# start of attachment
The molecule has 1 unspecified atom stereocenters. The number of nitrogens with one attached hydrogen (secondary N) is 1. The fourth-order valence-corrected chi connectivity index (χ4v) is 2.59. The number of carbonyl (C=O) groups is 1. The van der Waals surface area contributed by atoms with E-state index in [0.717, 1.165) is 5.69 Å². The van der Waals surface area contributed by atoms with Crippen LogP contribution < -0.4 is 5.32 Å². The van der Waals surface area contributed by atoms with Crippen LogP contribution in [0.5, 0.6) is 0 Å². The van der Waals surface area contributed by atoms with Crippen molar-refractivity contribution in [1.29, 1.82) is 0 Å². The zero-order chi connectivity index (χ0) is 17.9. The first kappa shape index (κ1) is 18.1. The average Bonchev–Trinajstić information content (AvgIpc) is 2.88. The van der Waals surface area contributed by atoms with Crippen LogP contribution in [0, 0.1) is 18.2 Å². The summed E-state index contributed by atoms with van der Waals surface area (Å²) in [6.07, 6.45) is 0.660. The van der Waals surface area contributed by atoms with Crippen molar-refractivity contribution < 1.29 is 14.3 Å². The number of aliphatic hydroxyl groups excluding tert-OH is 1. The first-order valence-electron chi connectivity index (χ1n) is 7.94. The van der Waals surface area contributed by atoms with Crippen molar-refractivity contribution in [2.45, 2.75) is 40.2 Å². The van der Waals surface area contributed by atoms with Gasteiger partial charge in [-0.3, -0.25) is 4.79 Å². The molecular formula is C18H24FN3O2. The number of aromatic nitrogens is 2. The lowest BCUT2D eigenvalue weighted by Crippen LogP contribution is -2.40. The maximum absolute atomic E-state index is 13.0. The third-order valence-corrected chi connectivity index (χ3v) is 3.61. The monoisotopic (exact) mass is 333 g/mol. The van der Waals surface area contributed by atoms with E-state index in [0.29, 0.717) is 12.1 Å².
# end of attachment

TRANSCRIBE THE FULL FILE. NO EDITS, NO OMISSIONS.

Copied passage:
The molecule has 1 unspecified atom stereocenters. The number of nitrogens with one attached hydrogen (secondary N) is 1. The fourth-order valence-corrected chi connectivity index (χ4v) is 2.59. The number of carbonyl (C=O) groups is 1. The van der Waals surface area contributed by atoms with E-state index in [0.717, 1.165) is 5.69 Å². The van der Waals surface area contributed by atoms with Crippen LogP contribution < -0.4 is 5.32 Å². The van der Waals surface area contributed by atoms with Crippen LogP contribution in [0.5, 0.6) is 0 Å². The van der Waals surface area contributed by atoms with Crippen molar-refractivity contribution in [1.29, 1.82) is 0 Å². The zero-order chi connectivity index (χ0) is 17.9. The first kappa shape index (κ1) is 18.1. The average Bonchev–Trinajstić information content (AvgIpc) is 2.88. The van der Waals surface area contributed by atoms with Crippen LogP contribution in [0, 0.1) is 18.2 Å². The summed E-state index contributed by atoms with van der Waals surface area (Å²) in [6.07, 6.45) is 0.660. The van der Waals surface area contributed by atoms with Crippen molar-refractivity contribution < 1.29 is 14.3 Å². The number of aliphatic hydroxyl groups excluding tert-OH is 1. The first-order valence-electron chi connectivity index (χ1n) is 7.94. The van der Waals surface area contributed by atoms with Crippen molar-refractivity contribution in [2.45, 2.75) is 40.2 Å². The van der Waals surface area contributed by atoms with Gasteiger partial charge in [-0.3, -0.25) is 4.79 Å². The molecular formula is C18H24FN3O2. The number of aromatic nitrogens is 2. The lowest BCUT2D eigenvalue weighted by Crippen LogP contribution is -2.40. The maximum absolute atomic E-state index is 13.0. The third-order valence-corrected chi connectivity index (χ3v) is 3.61. The monoisotopic (exact) mass is 333 g/mol. The van der Waals surface area contributed by atoms with E-state index in [0.29, 0.717) is 12.1 Å².